News - XLVets raises £60,000 and makes a practical difference with Send A Cow charity
The XLVets community of independent practices has reached the end of a three-year project which was implemented as part of its ten-year anniversary. Over the course of that time, £60,000 has been raised by XLVets, with the help of Boehringer Ingelheim Animal Health who contributed £15,000 over three years. All of the funds raised enabled vets to deliver an animal management training programme to Send a Cow’s African staff, called the Farm Skills Africa project – in which vets from XLVet practices took an active part. Through a combination of classroom learning, practical sessions and farm visits, Send a Cow staff were trained in a range of topics relating to improved animal management and agricultural techniques.
Over six trips, two vets at a time from various XLVet practices travelled to East Africa to pass on their knowledge and improve outcomes on local farms. The work originally focussed on cattle but was so successful that it soon expanded to include sheep, goats, pigs and chickens. Gender equality was an important part of the project, with female vets equally represented and able to demonstrate that they are recognised for their contribution and skill in the UK; helping to encourage other women in East Africa to work in the profession.
The participating vets were impressed both by the knowledge of local people from the charity and the approach to one health and the project was described by one vet as, “The most humbling, rewarding thing I’ve done as a vet.”
A total of 33 Send a Cow staff members have attended the training, benefiting 100,000 project members. Sheila Halder, Farm Systems Manager at Send a Cow, said, “The project was instrumental in building the capacity of Send a Cow staff. The core member approach, whereby our members attended multiple training sessions worked really well and helped to embed the learning into the long-term memory. Staff come back to refresh what they have learnt, and in turn they will become the trainers.”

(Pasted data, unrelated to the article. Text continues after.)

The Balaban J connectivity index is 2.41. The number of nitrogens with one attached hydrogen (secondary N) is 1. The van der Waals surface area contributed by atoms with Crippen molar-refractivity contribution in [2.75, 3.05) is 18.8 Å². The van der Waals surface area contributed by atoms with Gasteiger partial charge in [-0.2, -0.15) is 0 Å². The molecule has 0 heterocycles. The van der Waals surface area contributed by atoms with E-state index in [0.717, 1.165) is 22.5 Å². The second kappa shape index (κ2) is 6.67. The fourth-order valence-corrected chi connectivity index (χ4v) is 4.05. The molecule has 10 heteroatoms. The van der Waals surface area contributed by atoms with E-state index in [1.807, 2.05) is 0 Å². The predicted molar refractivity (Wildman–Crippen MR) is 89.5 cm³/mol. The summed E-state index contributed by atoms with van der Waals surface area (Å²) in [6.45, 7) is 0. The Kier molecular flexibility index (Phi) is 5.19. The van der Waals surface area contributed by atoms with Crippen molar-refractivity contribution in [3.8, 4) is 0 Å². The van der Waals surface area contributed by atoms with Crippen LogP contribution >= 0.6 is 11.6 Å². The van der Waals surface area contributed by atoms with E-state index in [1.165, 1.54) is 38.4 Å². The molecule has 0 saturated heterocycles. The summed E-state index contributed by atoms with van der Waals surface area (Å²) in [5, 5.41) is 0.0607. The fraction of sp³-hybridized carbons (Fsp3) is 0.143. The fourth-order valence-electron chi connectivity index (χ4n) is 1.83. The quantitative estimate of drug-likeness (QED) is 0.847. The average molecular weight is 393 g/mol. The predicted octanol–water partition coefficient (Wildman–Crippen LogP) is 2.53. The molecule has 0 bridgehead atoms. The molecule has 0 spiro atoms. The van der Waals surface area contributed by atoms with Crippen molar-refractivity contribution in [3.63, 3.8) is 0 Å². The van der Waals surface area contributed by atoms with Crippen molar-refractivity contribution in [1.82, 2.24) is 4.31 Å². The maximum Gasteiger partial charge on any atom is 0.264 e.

Valens, Programme Manager on the Inka Nziza Project in Rwanda, has noticed a quantifiable effect, “Our vets and farmers now see proof that production is increasing as they put XLVets teachings into practice.”
While Agnes, who works on the Rakai Orphans project in Uganda, said the work on positive communication with farmers was really helpful, “Our members learned how to communicate issues on farm and to pick just one or two to address, rather than expressing all of them.”
Of particular note was the benefit of Cow Signals training in helping people to interpret cow behaviours and the association with conditions such as lameness. Charlotte who attended on behalf of Tyndale Vets focused on cow signals and mastitis during her trip to Uganda, “I really noticed how dedicated the participants were to the needs of others – everyone was willing to make sacrifices to benefit the whole community. It was also very evident how much can change in just one year.”
As Bryony Kendall from Tyndale Vets, explains, it was important to provide support other than purely through fund raising, “As vets, we wanted to go and teach others how to better care for their animals and to improve productivity. By enabling people, we can make a long-term difference so they can lift themselves out of poverty. We are delighted to have supported this important work across Rwanda, Uganda and Kenya and to have provided the support people and animals need to thrive in challenging conditions.”